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How to Calculate the KV Value of Brushless Motor?

What is the KV value of a brushless motor?

The KV value of a DC brushless motor varies from high to low, ranging from 1000-2000 to 5000-6000, indicating the value of the increase in speed for every 1-volt increase in voltage. For DC brushless motors, the value is constant. However, for the same size DC brushless motor, a large number of winding turns with low KV value, high output current is small but torque is large, and a small number of winding turns with high KV value, high output current is large but torque is small. Of course, the size of the KV value cannot be used to judge the motor, because different KV values have different applications. Suppose the low voltage environment of the DC brushless motor is 12V, and the KV value is low.

Brushless dc motor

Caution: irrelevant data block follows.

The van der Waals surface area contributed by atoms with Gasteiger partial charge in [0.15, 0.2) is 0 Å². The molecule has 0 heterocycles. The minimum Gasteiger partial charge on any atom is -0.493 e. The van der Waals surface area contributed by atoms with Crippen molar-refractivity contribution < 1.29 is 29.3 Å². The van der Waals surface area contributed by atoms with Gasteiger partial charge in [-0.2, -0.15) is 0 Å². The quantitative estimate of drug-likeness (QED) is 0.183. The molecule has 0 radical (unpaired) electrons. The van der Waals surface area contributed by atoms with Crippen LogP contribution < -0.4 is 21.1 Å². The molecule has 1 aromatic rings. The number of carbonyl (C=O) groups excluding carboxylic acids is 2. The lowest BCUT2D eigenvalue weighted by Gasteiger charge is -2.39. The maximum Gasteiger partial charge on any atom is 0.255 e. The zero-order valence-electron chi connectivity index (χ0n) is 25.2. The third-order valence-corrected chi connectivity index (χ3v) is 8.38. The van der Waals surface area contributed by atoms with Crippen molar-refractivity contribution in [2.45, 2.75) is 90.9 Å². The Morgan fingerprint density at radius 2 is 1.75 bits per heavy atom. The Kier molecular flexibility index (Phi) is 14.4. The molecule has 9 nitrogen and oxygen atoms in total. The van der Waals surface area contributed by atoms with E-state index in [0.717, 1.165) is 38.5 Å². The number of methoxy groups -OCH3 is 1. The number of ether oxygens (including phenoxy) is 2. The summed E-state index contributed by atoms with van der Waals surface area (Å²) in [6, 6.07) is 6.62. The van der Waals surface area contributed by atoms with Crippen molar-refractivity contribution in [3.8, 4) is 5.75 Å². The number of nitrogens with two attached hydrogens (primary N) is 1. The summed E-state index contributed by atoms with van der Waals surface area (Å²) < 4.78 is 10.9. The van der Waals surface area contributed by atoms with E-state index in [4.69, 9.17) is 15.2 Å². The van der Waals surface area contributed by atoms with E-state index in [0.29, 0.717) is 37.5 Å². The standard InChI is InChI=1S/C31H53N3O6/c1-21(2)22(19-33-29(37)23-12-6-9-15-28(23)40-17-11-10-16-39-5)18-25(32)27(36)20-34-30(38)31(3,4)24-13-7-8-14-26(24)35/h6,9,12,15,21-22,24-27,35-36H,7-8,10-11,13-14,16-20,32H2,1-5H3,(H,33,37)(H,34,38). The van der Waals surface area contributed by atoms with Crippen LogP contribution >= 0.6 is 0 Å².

Due to the low speed, it is suitable to match with a smaller reduction ratio and rely on a larger load to increase the current and output a larger power. For high KV value, due to higher rotational speed, it is suitable for a larger reduction ratio. Under the condition of meeting the output power, the load should be reduced to avoid the excessive current. Suppose the high voltage environment of the DC brushless motor is 220V and the KV value is low. In this voltage environment, higher speed and good torque can be achieved, ideally. It needs to be combined with a larger reduction ratio. The load needs to be reduced to meet the output power and avoid the excessive current. If the KV value is high, the speed in this environment is too high. To avoid the excessive current, the load should be minimized and its high speed should be used. Of course, you can also send us the required KV value and we will measure and recommend the right model, both motor and drive.